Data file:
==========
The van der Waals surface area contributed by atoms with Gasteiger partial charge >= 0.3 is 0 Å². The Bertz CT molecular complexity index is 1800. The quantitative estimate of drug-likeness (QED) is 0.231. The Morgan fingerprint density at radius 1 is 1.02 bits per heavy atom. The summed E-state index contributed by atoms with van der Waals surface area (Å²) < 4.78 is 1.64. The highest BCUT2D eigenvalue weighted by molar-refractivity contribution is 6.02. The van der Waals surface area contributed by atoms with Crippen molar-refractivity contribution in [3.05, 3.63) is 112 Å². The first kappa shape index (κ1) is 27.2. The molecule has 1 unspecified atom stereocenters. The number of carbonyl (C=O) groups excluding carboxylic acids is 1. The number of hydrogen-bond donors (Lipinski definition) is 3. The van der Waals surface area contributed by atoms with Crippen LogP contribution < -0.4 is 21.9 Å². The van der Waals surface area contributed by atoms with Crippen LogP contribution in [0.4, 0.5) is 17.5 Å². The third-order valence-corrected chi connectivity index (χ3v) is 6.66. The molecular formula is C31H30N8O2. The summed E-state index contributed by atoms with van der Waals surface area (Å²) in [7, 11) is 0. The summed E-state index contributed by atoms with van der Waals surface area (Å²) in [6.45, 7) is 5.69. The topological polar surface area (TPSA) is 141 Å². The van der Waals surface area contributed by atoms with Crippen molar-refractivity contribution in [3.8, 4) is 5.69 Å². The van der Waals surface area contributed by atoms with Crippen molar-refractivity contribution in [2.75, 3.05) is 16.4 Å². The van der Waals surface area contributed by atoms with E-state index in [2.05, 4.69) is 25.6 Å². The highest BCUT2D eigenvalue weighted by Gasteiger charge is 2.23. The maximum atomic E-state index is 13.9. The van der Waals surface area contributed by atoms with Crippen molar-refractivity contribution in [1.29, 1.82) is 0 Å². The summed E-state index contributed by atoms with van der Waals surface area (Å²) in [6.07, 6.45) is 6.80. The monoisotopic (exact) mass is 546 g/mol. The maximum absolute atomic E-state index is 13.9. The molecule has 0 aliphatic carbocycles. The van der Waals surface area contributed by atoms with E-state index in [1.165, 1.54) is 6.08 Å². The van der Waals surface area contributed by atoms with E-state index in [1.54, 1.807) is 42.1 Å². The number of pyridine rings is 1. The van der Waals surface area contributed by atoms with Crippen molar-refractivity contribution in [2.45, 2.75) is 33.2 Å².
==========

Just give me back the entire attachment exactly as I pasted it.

The van der Waals surface area contributed by atoms with Gasteiger partial charge >= 0.3 is 0 Å². The Bertz CT molecular complexity index is 1800. The quantitative estimate of drug-likeness (QED) is 0.231. The Morgan fingerprint density at radius 1 is 1.02 bits per heavy atom. The summed E-state index contributed by atoms with van der Waals surface area (Å²) < 4.78 is 1.64. The highest BCUT2D eigenvalue weighted by molar-refractivity contribution is 6.02. The van der Waals surface area contributed by atoms with Crippen molar-refractivity contribution in [3.05, 3.63) is 112 Å². The first kappa shape index (κ1) is 27.2. The molecule has 1 unspecified atom stereocenters. The number of carbonyl (C=O) groups excluding carboxylic acids is 1. The number of hydrogen-bond donors (Lipinski definition) is 3. The van der Waals surface area contributed by atoms with Crippen LogP contribution < -0.4 is 21.9 Å². The van der Waals surface area contributed by atoms with Crippen LogP contribution in [0.4, 0.5) is 17.5 Å². The third-order valence-corrected chi connectivity index (χ3v) is 6.66. The molecular formula is C31H30N8O2. The summed E-state index contributed by atoms with van der Waals surface area (Å²) in [7, 11) is 0. The summed E-state index contributed by atoms with van der Waals surface area (Å²) in [6.45, 7) is 5.69. The topological polar surface area (TPSA) is 141 Å². The van der Waals surface area contributed by atoms with Crippen molar-refractivity contribution in [3.8, 4) is 5.69 Å². The van der Waals surface area contributed by atoms with Crippen molar-refractivity contribution in [2.75, 3.05) is 16.4 Å². The van der Waals surface area contributed by atoms with E-state index in [2.05, 4.69) is 25.6 Å². The highest BCUT2D eigenvalue weighted by Gasteiger charge is 2.23. The maximum atomic E-state index is 13.9. The van der Waals surface area contributed by atoms with Crippen molar-refractivity contribution in [1.29, 1.82) is 0 Å². The summed E-state index contributed by atoms with van der Waals surface area (Å²) in [6.07, 6.45) is 6.80. The monoisotopic (exact) mass is 546 g/mol. The maximum absolute atomic E-state index is 13.9. The molecule has 0 aliphatic carbocycles. The van der Waals surface area contributed by atoms with E-state index in [1.165, 1.54) is 6.08 Å². The van der Waals surface area contributed by atoms with E-state index in [1.54, 1.807) is 42.1 Å². The number of pyridine rings is 1. The van der Waals surface area contributed by atoms with Crippen molar-refractivity contribution in [2.45, 2.75) is 33.2 Å².